Review: 'The Old Maid and the Thief' from Florida Opera Theatre

Meredith Wilcke

In his works, composer Gian Carlo Menotti demonstrates an understanding of different types of comedy. In its three presentations of his works, Florida Opera Theatre has smartly matched Menotti's comic shadings.

In 2012, the avaricious relatives of "Gianni Schicchi" conducted their funny business in an atmosphere of bitterness. In January, the young love of "The Telephone" drew laughs with its lighthearted sweetness. Now in "The Old Maid and The Thief," given two performances this weekend, Menotti's story is delivered with a knowing wink to the audience. "This is human nature," it seems to say. "Who knows to what lengths loneliness and infatuation will drive us?"

These subtleties of tone are a credit to director in residence Eric Pinder. Without grand sets or overly fussy costumes, Pinder creates an inviting little world with each work — not pretentious but engaging. His work is neatly complemented by music director Robin Stamper, who lets the singers capture Menotti's characterizations while staying true to the music.

"The Old Maid and the Thief" was written in 1939, but is easily relatable for anyone who has lived in a small town (or gossiped on the Internet). Lonely spinster Miss Todd and her man-hungry maid, Laetitia, invite a good-looking beggar named Bob into their home. To keep him there, the women resort to more and more outrageous behavior — but Laetitia is secretly playing her own game.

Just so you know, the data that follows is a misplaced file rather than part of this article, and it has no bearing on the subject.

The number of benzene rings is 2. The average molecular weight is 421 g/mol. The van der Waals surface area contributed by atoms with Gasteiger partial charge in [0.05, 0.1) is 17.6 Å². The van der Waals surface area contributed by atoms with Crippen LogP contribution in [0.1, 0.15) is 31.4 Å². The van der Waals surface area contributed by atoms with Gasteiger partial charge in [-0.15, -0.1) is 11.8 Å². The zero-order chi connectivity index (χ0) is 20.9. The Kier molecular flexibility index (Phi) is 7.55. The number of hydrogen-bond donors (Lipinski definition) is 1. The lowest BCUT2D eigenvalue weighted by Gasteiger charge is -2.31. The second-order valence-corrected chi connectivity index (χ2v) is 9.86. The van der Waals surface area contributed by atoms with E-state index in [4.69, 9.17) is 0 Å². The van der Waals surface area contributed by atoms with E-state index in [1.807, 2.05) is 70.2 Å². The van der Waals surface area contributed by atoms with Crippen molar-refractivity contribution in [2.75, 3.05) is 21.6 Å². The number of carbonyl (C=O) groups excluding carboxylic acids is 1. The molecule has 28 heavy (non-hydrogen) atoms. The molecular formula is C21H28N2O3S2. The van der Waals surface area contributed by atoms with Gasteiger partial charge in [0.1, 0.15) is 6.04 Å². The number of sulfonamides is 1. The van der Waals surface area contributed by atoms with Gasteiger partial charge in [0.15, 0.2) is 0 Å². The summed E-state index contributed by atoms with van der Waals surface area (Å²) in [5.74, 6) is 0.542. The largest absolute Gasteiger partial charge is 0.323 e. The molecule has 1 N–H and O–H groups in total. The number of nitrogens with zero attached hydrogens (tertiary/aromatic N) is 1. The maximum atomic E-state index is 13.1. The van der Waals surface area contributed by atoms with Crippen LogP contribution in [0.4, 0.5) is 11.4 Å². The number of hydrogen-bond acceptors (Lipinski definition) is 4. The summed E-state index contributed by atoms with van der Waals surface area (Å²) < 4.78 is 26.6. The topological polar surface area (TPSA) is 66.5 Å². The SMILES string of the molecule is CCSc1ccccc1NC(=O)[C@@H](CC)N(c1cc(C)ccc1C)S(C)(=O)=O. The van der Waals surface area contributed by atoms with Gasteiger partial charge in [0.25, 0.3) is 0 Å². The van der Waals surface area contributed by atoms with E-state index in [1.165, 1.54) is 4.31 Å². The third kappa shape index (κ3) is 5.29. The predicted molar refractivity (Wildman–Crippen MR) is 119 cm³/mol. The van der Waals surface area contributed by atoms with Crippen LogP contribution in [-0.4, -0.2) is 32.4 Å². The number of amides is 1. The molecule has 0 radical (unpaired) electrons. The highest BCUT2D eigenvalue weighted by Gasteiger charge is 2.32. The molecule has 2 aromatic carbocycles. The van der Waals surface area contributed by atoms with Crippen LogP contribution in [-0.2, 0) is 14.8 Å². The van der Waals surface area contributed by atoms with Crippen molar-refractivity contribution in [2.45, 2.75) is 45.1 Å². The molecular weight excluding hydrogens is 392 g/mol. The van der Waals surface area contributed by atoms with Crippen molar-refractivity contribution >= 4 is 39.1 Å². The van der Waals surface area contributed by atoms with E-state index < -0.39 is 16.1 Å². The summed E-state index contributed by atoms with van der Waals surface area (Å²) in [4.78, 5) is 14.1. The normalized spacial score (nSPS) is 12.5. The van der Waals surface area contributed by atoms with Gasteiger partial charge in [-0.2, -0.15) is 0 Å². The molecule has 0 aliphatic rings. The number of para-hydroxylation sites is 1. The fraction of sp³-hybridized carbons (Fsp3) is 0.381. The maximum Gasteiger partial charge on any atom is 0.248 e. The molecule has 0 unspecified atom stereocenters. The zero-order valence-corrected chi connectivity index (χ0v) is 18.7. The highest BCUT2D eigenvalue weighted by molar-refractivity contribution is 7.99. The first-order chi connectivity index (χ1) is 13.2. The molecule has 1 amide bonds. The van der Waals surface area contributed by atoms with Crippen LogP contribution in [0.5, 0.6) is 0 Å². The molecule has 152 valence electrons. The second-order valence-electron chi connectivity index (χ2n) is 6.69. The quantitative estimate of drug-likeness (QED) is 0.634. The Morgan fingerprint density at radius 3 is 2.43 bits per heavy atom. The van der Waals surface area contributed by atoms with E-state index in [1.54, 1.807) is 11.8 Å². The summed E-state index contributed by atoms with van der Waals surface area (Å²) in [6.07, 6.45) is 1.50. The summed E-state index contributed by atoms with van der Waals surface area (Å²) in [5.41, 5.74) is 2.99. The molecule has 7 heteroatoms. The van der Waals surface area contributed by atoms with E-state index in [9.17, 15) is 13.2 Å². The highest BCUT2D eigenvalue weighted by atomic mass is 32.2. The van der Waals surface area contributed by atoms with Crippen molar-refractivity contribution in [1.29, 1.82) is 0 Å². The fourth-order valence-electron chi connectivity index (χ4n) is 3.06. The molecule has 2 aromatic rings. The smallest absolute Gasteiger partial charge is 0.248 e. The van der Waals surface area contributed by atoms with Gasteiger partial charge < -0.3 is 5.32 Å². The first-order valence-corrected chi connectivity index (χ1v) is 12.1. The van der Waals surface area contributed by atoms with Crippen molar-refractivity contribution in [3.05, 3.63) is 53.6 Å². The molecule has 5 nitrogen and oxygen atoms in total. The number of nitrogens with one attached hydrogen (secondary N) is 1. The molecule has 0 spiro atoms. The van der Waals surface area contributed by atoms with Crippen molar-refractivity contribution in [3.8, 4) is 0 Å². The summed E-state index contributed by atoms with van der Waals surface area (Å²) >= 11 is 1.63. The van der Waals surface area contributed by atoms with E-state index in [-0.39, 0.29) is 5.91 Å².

Observing the household but never quite putting two and two together is another spinster, local busybody Miss Pinkerton.

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Right from the start, Menotti's English libretto captures the rhythm of gossipy old women talking. "Isn't the weather awful?" is a constant refrain, interspersed with catty personal observations of their acquaintances. A handsome man wins approval; his wife — who is fat — draws the old biddies' scorn.

The singers give no doubts as to their personalities either: The first narrowing of the eyes from Jennifer Ashpaugh Boles, as a clear-voiced Miss Pinkerton, tells you this is the kind of woman who watches her neighbors from behind twitching curtains.

Janet Rabe-Meyer's foolish Miss Todd is beautifully self-deluded. She imbues her singing voice with character, giving comic vitality to such pronouncements as "My blood is the bluest in town."

Luis Enrique Rivera — as Bob, the object of everyone's affection, — has a pleasing baritone and sings the most tuneful aria of the show, "When The Air Sings of Summer." Here, the comedy stops for Menotti's ode to freedom and the open road, and Rivera handles the reflective interlude with the right amount of gravitas.

But it's Maria Leticia Hernadez who drives this endeavor. Eyes flashing as Laetitia, she schemes and dreams with gusto, breaking into a million-watt smile and hitting high notes with equal aplomb. Although Laetitia reveals her true colors early on, Hernandez's determination is so infectious, you can't help but root for her. That's just human nature.

'The Old Maid and the Thief'

• What: A Florida Opera Theatre production of the Gian Carlo Menotti comic opera

• Length: 1:10, no intermission

• Where: Orlando Repertory Theatre, 1001 E. Princeton St., Orlando

• When: 2 p.m. Sunday, Dec. 8

• Tickets: $30

• Call: 407-896-7365

Matthew J. Palm, Orlando Sentinel Entertainment CriticOrlando Sentinel